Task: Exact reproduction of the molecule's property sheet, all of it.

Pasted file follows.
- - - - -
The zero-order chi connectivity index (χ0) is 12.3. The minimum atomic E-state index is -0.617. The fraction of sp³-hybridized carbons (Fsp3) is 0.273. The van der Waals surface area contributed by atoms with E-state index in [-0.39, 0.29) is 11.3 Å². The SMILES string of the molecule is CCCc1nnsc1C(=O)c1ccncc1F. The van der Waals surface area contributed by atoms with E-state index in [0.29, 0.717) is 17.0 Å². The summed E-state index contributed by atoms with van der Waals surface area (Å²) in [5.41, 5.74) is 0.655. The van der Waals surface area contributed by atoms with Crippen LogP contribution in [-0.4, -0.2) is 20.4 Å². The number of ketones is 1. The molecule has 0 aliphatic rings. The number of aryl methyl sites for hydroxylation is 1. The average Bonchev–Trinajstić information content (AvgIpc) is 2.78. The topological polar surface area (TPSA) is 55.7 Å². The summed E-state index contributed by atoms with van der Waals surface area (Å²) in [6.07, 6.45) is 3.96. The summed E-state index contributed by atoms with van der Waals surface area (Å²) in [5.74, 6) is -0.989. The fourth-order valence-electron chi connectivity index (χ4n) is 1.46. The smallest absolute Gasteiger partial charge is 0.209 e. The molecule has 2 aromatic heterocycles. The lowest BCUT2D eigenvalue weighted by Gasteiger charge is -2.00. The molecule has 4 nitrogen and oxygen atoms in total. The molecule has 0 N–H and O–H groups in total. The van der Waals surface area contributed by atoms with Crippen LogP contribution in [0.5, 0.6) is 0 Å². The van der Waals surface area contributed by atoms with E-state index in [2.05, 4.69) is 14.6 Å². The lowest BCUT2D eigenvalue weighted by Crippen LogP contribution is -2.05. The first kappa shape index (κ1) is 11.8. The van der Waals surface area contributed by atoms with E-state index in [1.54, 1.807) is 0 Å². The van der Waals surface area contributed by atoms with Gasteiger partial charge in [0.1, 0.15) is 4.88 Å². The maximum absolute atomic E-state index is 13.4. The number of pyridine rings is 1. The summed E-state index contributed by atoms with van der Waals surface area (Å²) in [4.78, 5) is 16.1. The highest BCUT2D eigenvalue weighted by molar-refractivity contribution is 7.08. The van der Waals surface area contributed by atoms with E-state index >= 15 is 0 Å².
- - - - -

The zero-order chi connectivity index (χ0) is 12.3. The minimum atomic E-state index is -0.617. The fraction of sp³-hybridized carbons (Fsp3) is 0.273. The van der Waals surface area contributed by atoms with E-state index in [-0.39, 0.29) is 11.3 Å². The SMILES string of the molecule is CCCc1nnsc1C(=O)c1ccncc1F. The van der Waals surface area contributed by atoms with E-state index in [0.29, 0.717) is 17.0 Å². The summed E-state index contributed by atoms with van der Waals surface area (Å²) in [5.41, 5.74) is 0.655. The van der Waals surface area contributed by atoms with Crippen LogP contribution in [-0.4, -0.2) is 20.4 Å². The number of ketones is 1. The molecule has 0 aliphatic rings. The number of aryl methyl sites for hydroxylation is 1. The average Bonchev–Trinajstić information content (AvgIpc) is 2.78. The topological polar surface area (TPSA) is 55.7 Å². The summed E-state index contributed by atoms with van der Waals surface area (Å²) in [6.07, 6.45) is 3.96. The summed E-state index contributed by atoms with van der Waals surface area (Å²) in [5.74, 6) is -0.989. The fourth-order valence-electron chi connectivity index (χ4n) is 1.46. The smallest absolute Gasteiger partial charge is 0.209 e. The molecule has 2 aromatic heterocycles. The lowest BCUT2D eigenvalue weighted by Gasteiger charge is -2.00. The molecule has 4 nitrogen and oxygen atoms in total. The molecule has 0 N–H and O–H groups in total. The van der Waals surface area contributed by atoms with Crippen LogP contribution in [0.5, 0.6) is 0 Å². The van der Waals surface area contributed by atoms with E-state index in [2.05, 4.69) is 14.6 Å². The lowest BCUT2D eigenvalue weighted by Crippen LogP contribution is -2.05. The first kappa shape index (κ1) is 11.8. The van der Waals surface area contributed by atoms with E-state index in [1.54, 1.807) is 0 Å². The van der Waals surface area contributed by atoms with Gasteiger partial charge in [0.1, 0.15) is 4.88 Å². The maximum absolute atomic E-state index is 13.4. The number of pyridine rings is 1. The summed E-state index contributed by atoms with van der Waals surface area (Å²) in [4.78, 5) is 16.1. The highest BCUT2D eigenvalue weighted by molar-refractivity contribution is 7.08. The van der Waals surface area contributed by atoms with E-state index >= 15 is 0 Å².